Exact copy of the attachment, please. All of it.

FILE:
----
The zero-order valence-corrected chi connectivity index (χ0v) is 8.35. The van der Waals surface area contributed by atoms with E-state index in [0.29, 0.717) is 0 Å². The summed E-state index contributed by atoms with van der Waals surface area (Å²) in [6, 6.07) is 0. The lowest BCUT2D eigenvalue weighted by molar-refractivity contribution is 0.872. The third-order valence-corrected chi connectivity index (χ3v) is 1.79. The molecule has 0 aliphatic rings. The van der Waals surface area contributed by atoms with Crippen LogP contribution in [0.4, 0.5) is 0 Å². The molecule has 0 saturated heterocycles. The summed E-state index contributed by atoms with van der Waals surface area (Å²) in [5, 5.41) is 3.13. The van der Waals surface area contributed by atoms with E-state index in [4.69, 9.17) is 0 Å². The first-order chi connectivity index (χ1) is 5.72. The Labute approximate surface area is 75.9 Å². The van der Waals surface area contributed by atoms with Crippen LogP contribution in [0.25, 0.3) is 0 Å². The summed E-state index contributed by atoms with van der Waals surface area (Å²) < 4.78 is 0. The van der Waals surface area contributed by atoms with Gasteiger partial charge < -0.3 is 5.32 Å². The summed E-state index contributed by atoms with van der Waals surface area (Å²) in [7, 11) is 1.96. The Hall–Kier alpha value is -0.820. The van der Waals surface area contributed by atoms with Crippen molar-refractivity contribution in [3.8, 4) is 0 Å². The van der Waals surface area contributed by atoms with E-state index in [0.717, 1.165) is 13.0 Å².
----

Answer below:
The zero-order valence-corrected chi connectivity index (χ0v) is 8.35. The van der Waals surface area contributed by atoms with E-state index in [0.29, 0.717) is 0 Å². The summed E-state index contributed by atoms with van der Waals surface area (Å²) in [6, 6.07) is 0. The lowest BCUT2D eigenvalue weighted by molar-refractivity contribution is 0.872. The third-order valence-corrected chi connectivity index (χ3v) is 1.79. The molecule has 0 aliphatic rings. The van der Waals surface area contributed by atoms with Crippen LogP contribution in [0.4, 0.5) is 0 Å². The molecule has 0 saturated heterocycles. The summed E-state index contributed by atoms with van der Waals surface area (Å²) in [5, 5.41) is 3.13. The van der Waals surface area contributed by atoms with E-state index in [4.69, 9.17) is 0 Å². The first-order chi connectivity index (χ1) is 5.72. The Labute approximate surface area is 75.9 Å². The van der Waals surface area contributed by atoms with Crippen LogP contribution in [0.25, 0.3) is 0 Å². The summed E-state index contributed by atoms with van der Waals surface area (Å²) < 4.78 is 0. The van der Waals surface area contributed by atoms with Gasteiger partial charge < -0.3 is 5.32 Å². The summed E-state index contributed by atoms with van der Waals surface area (Å²) in [7, 11) is 1.96. The Hall–Kier alpha value is -0.820. The van der Waals surface area contributed by atoms with Crippen molar-refractivity contribution in [3.8, 4) is 0 Å². The van der Waals surface area contributed by atoms with E-state index in [0.717, 1.165) is 13.0 Å².